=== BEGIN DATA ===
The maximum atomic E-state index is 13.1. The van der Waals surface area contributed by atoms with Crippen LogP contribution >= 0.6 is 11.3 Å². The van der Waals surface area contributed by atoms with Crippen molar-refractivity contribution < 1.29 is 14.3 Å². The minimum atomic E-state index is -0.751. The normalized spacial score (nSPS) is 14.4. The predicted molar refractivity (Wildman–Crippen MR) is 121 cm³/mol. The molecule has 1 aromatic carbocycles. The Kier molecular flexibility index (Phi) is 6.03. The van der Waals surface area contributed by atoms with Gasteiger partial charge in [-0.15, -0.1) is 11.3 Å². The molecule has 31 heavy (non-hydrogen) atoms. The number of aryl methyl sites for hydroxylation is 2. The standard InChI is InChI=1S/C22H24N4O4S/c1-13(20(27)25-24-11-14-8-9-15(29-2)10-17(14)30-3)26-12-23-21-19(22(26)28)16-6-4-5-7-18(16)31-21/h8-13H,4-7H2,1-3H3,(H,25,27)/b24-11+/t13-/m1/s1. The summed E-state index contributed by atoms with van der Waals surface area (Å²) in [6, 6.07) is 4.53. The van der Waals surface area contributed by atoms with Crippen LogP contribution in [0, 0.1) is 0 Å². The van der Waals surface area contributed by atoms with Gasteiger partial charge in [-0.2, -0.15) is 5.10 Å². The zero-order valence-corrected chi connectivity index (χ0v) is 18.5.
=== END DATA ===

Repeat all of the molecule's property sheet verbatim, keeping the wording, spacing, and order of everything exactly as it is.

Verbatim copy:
The maximum atomic E-state index is 13.1. The van der Waals surface area contributed by atoms with Crippen LogP contribution >= 0.6 is 11.3 Å². The van der Waals surface area contributed by atoms with Crippen molar-refractivity contribution < 1.29 is 14.3 Å². The minimum atomic E-state index is -0.751. The normalized spacial score (nSPS) is 14.4. The predicted molar refractivity (Wildman–Crippen MR) is 121 cm³/mol. The molecule has 1 aromatic carbocycles. The Kier molecular flexibility index (Phi) is 6.03. The van der Waals surface area contributed by atoms with Gasteiger partial charge in [-0.15, -0.1) is 11.3 Å². The molecule has 31 heavy (non-hydrogen) atoms. The number of aryl methyl sites for hydroxylation is 2. The standard InChI is InChI=1S/C22H24N4O4S/c1-13(20(27)25-24-11-14-8-9-15(29-2)10-17(14)30-3)26-12-23-21-19(22(26)28)16-6-4-5-7-18(16)31-21/h8-13H,4-7H2,1-3H3,(H,25,27)/b24-11+/t13-/m1/s1. The summed E-state index contributed by atoms with van der Waals surface area (Å²) in [6, 6.07) is 4.53. The van der Waals surface area contributed by atoms with Crippen LogP contribution in [0, 0.1) is 0 Å². The van der Waals surface area contributed by atoms with Gasteiger partial charge in [-0.2, -0.15) is 5.10 Å². The zero-order valence-corrected chi connectivity index (χ0v) is 18.5.